16 thoughts on “Looks official”

  1. I guess this is supposed to be good news, but I think it’s going to mean saying goodbye to Kevin Millwood and that’s really bad news. The Braves did the right thing by trying to get the draft picks and offering arbitration, but Greg has screwed them good by accepting. Now they will have to deal a pitcher who was better than Maddux last year and will be better every year in the future. Oh and now they get to pay $18 million dollars for Greg to make 28 five inning starts.

    Tom may have tried to stick it to the Braves by signing with the Mets, but Greg has actually done much more damage by hanging around.

  2. The Braves have such a wealth of good young arms in the minors–now at all levels, not just the lower divisions–and the demonstrated ability to develop their pitchers at the major league level, that a trade of any of the starters for legitimate young offensive talent (which does not seem to be overly abundant in the system)–J. D. Drew comes to mind–would be a good thing.

  3. I agree in principal. I had been hoping and hoping for weeks that Maddux would stay, but after the Ortiz/Byrd day, coming to the realization that it may be a choice of Maddux vs. Millwood, i had totally turned around.

    Here’s hoping that JS realizes, as most people on this site seem to, that over the next 5 years or so, Millwood looks to be, if not the better pitcher hands-down, at least the better bargain than the big guy. Maybe they can work out a backloaded three-year deal with Maddog which would allow all the numbers to jive.

    Then again, if all we can manage is trading Ortiz or Marquis/Giles, we may not be able to wiggle much on the offensive (hitting) end of things, which would be, well…offensive.

  4. I don’t know if anyone else has noticed this, but the Byrd deal is incredibally backloaded. He gets 3 million this year, and then next year is a 7 million player option. It seems as if the deal was designed to take on an increase in Maddux’s contract. Since he is essentially taking the Albie Lopez money, it gives the Braves a couple million dollars worth of leeway. Granted, Maddux is likely to get more than a $2 million raise, but every little bit helps.

  5. a pitcher who was better than Maddux last year

    I don’t know what team you’ve been watching.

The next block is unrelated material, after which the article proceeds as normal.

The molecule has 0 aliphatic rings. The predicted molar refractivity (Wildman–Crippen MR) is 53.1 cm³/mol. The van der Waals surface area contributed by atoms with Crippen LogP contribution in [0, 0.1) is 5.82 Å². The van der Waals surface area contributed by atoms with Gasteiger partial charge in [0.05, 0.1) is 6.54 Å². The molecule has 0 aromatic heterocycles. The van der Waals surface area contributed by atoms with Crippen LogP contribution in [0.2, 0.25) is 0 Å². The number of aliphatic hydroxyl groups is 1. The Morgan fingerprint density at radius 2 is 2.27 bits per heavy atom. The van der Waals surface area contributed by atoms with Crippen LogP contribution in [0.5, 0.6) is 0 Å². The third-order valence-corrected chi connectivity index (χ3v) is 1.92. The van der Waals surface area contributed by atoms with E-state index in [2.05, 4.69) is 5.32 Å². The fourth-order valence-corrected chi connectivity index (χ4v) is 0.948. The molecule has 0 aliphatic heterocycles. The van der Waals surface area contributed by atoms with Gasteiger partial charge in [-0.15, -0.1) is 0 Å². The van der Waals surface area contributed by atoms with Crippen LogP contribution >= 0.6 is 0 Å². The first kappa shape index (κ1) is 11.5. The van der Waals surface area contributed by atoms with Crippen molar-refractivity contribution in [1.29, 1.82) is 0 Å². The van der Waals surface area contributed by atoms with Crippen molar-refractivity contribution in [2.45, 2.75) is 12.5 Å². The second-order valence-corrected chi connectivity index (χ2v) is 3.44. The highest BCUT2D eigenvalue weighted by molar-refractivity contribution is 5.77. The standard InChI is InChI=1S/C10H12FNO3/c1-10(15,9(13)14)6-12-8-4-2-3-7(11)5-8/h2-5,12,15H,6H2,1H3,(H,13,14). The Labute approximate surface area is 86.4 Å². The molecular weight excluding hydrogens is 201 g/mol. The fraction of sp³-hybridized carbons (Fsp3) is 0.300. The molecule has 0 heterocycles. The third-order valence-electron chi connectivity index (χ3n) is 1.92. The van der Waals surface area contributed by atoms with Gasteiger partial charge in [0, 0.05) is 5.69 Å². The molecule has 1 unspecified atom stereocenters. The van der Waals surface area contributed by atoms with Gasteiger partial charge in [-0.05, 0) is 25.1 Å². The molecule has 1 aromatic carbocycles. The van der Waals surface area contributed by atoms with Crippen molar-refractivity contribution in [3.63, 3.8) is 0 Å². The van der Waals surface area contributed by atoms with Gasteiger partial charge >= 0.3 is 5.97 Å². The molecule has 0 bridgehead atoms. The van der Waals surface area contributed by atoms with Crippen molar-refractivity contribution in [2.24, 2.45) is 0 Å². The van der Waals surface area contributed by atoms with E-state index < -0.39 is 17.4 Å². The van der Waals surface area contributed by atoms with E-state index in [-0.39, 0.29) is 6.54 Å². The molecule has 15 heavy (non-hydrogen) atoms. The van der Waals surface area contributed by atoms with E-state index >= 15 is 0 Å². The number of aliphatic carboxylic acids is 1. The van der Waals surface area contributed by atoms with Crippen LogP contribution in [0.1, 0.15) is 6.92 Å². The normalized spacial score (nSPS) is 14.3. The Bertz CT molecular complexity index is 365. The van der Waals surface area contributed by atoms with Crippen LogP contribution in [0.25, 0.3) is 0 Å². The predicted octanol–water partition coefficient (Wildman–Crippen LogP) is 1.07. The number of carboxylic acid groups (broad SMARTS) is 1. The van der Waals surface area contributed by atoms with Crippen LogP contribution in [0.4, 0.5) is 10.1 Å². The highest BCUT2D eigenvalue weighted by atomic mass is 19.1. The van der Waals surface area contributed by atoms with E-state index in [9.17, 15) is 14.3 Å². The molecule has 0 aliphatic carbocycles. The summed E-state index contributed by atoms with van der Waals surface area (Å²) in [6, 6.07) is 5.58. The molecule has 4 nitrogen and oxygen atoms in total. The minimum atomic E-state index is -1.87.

Oh and now they get to pay $18 million dollars for Greg to make 28 five inning starts.

    He pitched plenty deep into games once he got healthy, and Millwood has made a habit of falling apart after six strong innings, so, again, what team have you been watching?

    Tom may have tried to stick it to the Braves by signing with the Mets, but Greg has actually done much more damage by hanging around.

    There wouldn’t be an issue if not for the expensive mediocrities acquired earlier in the week, so which contract(s) are the real problem?

  6. I’ve got the Braves at 65 million committed for 2003 as of now with the following players still to be settled with (estimate):

    Greg Maddux (15M)
    Kevin Millwood (7M)
    Rafael Furcal (1.5M)
    Julio Franco (.5M)
    Marcus Giles (.3M)
    Henry Blanco (1.5M)
    Mark DeRosa (.4M)
    Darren Bragg (.6M)
    Keith Lockhart (.75M)
    Jason Marquis (.3M)
    Kerry Ligtenberg (1M)
    Ray King (.6M)

    About another 30 million which brings the payroll to around 95 million. Either Kasten was blowing smoke when he talked about reducing payroll, or we’ll need to trade 10 million just to pay the 5 million for more offense (unless JS can wrangle Nick Johnson or Hank Blalock for Marquis + prospect, and keep the payroll at 2002’s level).

    FWIW, I think the real albatross is Javy’s deal, which pays him a cool 7 million this year.

  7. I agree with David about the problem that Javy’s deal causes. Its a lot of money for performance that will be ~ if all breaks well ~ slightly above average. We’ve talked about it here and elsewhere, but the Braves money would have been much better served on a Bobby Estella / Ramon Castro type player and putting the savings into an offensive force at one of the positional black holes.

    With the new CBA’s minimum salary of $300k, I expect Giles and Marquis to come in above that and wouldn’t be at all surprised to see Marquis get close to $1m.

    Lockhart and Bragg have rejected the Braves offer of salary arbitration

  8. I’ve been trying to figure out where the love for Millwood and hatred for Maddux is coming from.